Hillary Clinton, Hero?

Friday, May 23rd, 2008

I don’t really know who this Alex Balk guy is, based on some of the other things he’s posted he seems to generally be full of shit, but there’s something about his arguments that Hillary Clinton is deliberately acting like A Tool to make Obama look Great in a way no one else can that makes me stop and wonder.

If 1/100th of this idea is even remotely close to being true, then politics in the USA is even more horribly manufactured then any nightmare I ever imagined.

FEMA Fakes Press Briefing

Friday, October 26th, 2007

The main U.S. disaster-response agency apologized on Friday for having its employees pose as reporters in a news briefing on California’s wildfires that no journalists attended.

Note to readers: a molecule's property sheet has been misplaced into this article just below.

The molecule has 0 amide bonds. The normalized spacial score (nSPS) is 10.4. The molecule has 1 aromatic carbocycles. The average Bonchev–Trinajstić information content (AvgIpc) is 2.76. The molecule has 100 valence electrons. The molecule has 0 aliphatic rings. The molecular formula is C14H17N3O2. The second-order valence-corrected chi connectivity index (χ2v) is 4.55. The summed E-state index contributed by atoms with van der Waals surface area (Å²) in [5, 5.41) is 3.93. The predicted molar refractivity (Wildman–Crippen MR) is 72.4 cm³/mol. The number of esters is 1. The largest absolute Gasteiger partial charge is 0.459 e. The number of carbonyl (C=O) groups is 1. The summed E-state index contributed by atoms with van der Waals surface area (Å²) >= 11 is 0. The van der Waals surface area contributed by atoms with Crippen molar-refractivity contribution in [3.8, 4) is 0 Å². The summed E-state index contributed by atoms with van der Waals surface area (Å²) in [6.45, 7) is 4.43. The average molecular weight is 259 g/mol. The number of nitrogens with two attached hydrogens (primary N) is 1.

FEMA had called the briefing with about 15 minutes notice as federal officials headed for Southern California to oversee firefighting and rescue efforts. Reporters were also given a phone number to listen in but could not ask questions.

…with no reporters attending and a FEMA video feed being carried live by some television networks, FEMA press employees posed questions for Johnson that included: “Are you happy with FEMA’s response so far?”


Libby Will Do No Jail Time

Monday, July 2nd, 2007

Judith Miller sat in jail for 85 doing what she felt was right: protecting the identity of a confidential source. She was released only after her source, Scooter Libby, finally consented to her letting him name him. Libby was subsequently found guilty of perjury, obstruction of justice, and making false statements (under oath) and sentenced to 30 months for his crimes, but he won’t be spending one day in Jail, because President Bush commuted his sentence for being “excessive